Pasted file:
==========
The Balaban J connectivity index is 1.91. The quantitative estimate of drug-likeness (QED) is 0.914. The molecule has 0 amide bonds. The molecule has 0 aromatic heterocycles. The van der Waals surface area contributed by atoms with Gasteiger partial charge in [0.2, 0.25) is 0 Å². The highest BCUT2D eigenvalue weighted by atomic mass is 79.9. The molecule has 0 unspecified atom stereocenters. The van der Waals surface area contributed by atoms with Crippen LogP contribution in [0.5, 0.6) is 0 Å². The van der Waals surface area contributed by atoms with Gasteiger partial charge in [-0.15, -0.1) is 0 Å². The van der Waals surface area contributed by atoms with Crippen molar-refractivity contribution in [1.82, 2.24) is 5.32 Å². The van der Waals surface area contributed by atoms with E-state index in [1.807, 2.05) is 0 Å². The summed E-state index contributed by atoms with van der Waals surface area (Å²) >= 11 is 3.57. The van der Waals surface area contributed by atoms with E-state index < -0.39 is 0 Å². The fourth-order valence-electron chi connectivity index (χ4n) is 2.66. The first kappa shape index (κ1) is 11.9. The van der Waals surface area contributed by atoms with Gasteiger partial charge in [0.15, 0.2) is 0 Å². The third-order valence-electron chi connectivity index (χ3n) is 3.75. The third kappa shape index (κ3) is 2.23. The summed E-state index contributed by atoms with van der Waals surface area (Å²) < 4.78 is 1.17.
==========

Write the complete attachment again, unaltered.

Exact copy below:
The Balaban J connectivity index is 1.91. The quantitative estimate of drug-likeness (QED) is 0.914. The molecule has 0 amide bonds. The molecule has 0 aromatic heterocycles. The van der Waals surface area contributed by atoms with Gasteiger partial charge in [0.2, 0.25) is 0 Å². The highest BCUT2D eigenvalue weighted by atomic mass is 79.9. The molecule has 0 unspecified atom stereocenters. The van der Waals surface area contributed by atoms with Crippen LogP contribution in [0.5, 0.6) is 0 Å². The van der Waals surface area contributed by atoms with Gasteiger partial charge in [-0.15, -0.1) is 0 Å². The van der Waals surface area contributed by atoms with Crippen molar-refractivity contribution in [1.82, 2.24) is 5.32 Å². The van der Waals surface area contributed by atoms with E-state index in [1.807, 2.05) is 0 Å². The summed E-state index contributed by atoms with van der Waals surface area (Å²) >= 11 is 3.57. The van der Waals surface area contributed by atoms with E-state index < -0.39 is 0 Å². The fourth-order valence-electron chi connectivity index (χ4n) is 2.66. The first kappa shape index (κ1) is 11.9. The van der Waals surface area contributed by atoms with Gasteiger partial charge in [0.15, 0.2) is 0 Å². The third-order valence-electron chi connectivity index (χ3n) is 3.75. The third kappa shape index (κ3) is 2.23. The summed E-state index contributed by atoms with van der Waals surface area (Å²) < 4.78 is 1.17.